Mass: 20th Sunday in Ordinary Time – Sunday – Form: OF
1st: pro 9:1-6
Resp: psa 34:2-3, 10-11, 12-13, 14-15
2nd: eph 5:15-20
Gsp: joh 6:51-58

Audio (MP3)


Aug 12 – Homily – Fr Maximilian W: Say Yes Every Day

Wednesday, August 12th, 2015
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Homily #150812n ( 04min) Play – Father gives us a short biography of today’s saint — wife, mother, foundress, religious — and speaks of her teaching on the “martyrdom of love” that we are all called to, where we say ‘yes’ to God every day and allow Him to work in us. Let us follow St. Jane Frances de Chantal and say yes every day.
Ave Maria!
Mass: St. Jane Frances de Chantal – Opt Mem – Form: OF
Readings: Wednesday 19th Week of Ordinary Time
1st: deu 34:1-12
Resp: psa 66:1-3, 5, 8, 16-17
Gsp: mat 18:15-20

Audio (MP3)


Aug 05 – Homily – Fr Maximilian W: He Wants Our Faith

Wednesday, August 5th, 2015
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Homily #150805n ( 07min) Play – Father comments on the Gospel reading, telling us that just as Jesus was looking for the woman’s faith, He is looking for ours; how do we respond? Do we really believe and live it? Father closes by commenting on the origins of the basilica St. Mary Major, who’s dedication we celebrate today.
Ave Maria!
Mass: Dedication of the Basilica of Saint Mary Major – Opt Mem – Form: OF
Readings: Wednesday 18th Week of Ordinary Time
1st: num 13:1-2, 25-14:1, 26-29, 34-35
Resp: psa 106:6-7, 13-14, 21-22, 23
Gsp: mat 15:21-28

Audio (MP3)


Jul 26 – Homily – Fr Matthias: The Eucharist and Practical Comments

Sunday, July 26th, 2015
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Homily #150726n ( 17min) Play – Today’s Gospel reading is a prefigurement of the Eucharist, Father Matthias tells us. Our Lord taught that He is really present in the Eucharist, and didn’t back down when challenged. Likewise, the Church has never backed down on her teaching of transubstantiation, that after the consecration, only the appearance and physical attributes of the bread and the wine remain. The Eucharist is like spiritual food, it sustains and heals us much like physical food sustains us physically, but much more profoundly. A dead body cannot eat normal food, likewise, someone in a state of separation from God (mortal sin) cannot benefit from receiving the Eucharist, but must first receive the Sacrament of Penance. Two practical conclusions of this consideration is that it is better to receive on the tongue and not to receive communion in the hand. The Church’s preference is for communion on the tongue, and communion on the hand is only a concession to widespread disobedience. Also, we should make a thanksgiving after Holy Communion of, preferably, at least 15 minutes, for until the host dissolves, Jesus is really and truly within us. Let us not invite Him in only to ignore His abiding presence.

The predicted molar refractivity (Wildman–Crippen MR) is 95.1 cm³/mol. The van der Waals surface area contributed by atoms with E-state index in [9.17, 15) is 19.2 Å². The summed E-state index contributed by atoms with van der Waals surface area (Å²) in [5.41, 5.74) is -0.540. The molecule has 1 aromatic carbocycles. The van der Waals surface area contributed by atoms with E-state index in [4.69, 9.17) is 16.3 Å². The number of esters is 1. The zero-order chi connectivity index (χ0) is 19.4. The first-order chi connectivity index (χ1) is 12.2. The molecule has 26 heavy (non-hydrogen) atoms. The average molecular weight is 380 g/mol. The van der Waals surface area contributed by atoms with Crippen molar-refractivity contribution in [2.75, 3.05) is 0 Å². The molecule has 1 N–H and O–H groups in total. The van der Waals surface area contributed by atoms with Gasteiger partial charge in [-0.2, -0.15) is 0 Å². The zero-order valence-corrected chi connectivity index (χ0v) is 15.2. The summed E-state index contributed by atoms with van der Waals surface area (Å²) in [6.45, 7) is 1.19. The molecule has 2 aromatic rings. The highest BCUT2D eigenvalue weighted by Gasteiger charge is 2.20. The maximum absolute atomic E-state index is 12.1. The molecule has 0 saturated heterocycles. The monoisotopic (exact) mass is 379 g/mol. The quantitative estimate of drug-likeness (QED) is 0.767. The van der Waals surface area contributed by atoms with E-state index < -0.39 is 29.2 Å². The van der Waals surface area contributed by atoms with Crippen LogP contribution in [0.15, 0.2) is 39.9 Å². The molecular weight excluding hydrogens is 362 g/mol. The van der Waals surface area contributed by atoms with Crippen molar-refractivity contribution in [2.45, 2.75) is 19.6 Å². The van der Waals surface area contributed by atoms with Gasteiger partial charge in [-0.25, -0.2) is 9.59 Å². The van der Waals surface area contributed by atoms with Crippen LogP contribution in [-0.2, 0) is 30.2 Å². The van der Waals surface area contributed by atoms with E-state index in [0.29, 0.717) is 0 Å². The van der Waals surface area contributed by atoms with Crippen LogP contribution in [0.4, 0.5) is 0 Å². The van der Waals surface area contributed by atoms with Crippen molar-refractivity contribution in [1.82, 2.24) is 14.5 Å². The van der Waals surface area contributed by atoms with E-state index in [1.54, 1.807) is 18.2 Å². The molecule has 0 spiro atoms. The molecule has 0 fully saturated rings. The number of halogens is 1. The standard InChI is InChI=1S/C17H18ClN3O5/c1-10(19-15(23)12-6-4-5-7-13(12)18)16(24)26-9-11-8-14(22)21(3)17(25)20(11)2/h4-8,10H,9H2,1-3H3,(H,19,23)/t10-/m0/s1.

Ave Maria!
Mass: 17th Sunday in Ordinary Time – Sunday – Form: OF
1st: 2ki 4:42-44
Resp: psa 145:10-11, 15-16, 17-18
2nd: eph 4:1-6
Gsp: joh 6:1-15

Audio (MP3)


Jul 22 – Homily – Fr Maximilian W: Mary Magdalene, the Gospel, and Us

Wednesday, July 22nd, 2015
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Homily #150722n ( 06min) Play – The parable of the sower and the seed is read in today’s Gospel and as we remember Saint Mary Magdalene, Father Maximilian tells us that we may know the Gospel, but do we live it? Or are we withered by the sacrifices it calls for and choked by the distractions of the world. For an example, he presents St. Mary Magdalene who had lived a life of sin, but came out of it and loved Our Lord so much that His first recorded appearance after the Resurrection was to her. If she can go from a life of sin to being a great saint, we also can go from sin and mediocrity to great sanctity. In both her and us, Jesus casts the seed of the Gospel, but it is we who must respond. Let us respond with a love and generosity like Mary Magdalene’s, go to the Cross, search for Jesus at the Tomb, and here Him call us by name.
Ave Maria!
Mass: St. Mary Magdalene – Mem – Form: OF
Readings: Wednesday 16th Week of Ordinary Time
1st: exo 16:1-5, 9-15
Resp: psa 78:18-19, 23-24, 25-26, 27-28
Gsp: mat 13:1-9

Audio (MP3)


The Glory of Jesus’ Humanity

Monday, July 20th, 2015

Ave Maria Meditations

When Christ decided to give site to a man blind from birth, He placed mud on the man’s eyes, an action that was much more suited to blinding those who see then to giving sight to the blind who could not see. So, too, the passion and death of Christ was more likely to destroy the faith of those who believed that He was the only begotten son of God, as was clear in the case of the apostles and disciples, then to command faith to nonbelievers. And yet He says: “when I lifted up from the earth, I will draw all to Myself.” (Jn 12:32)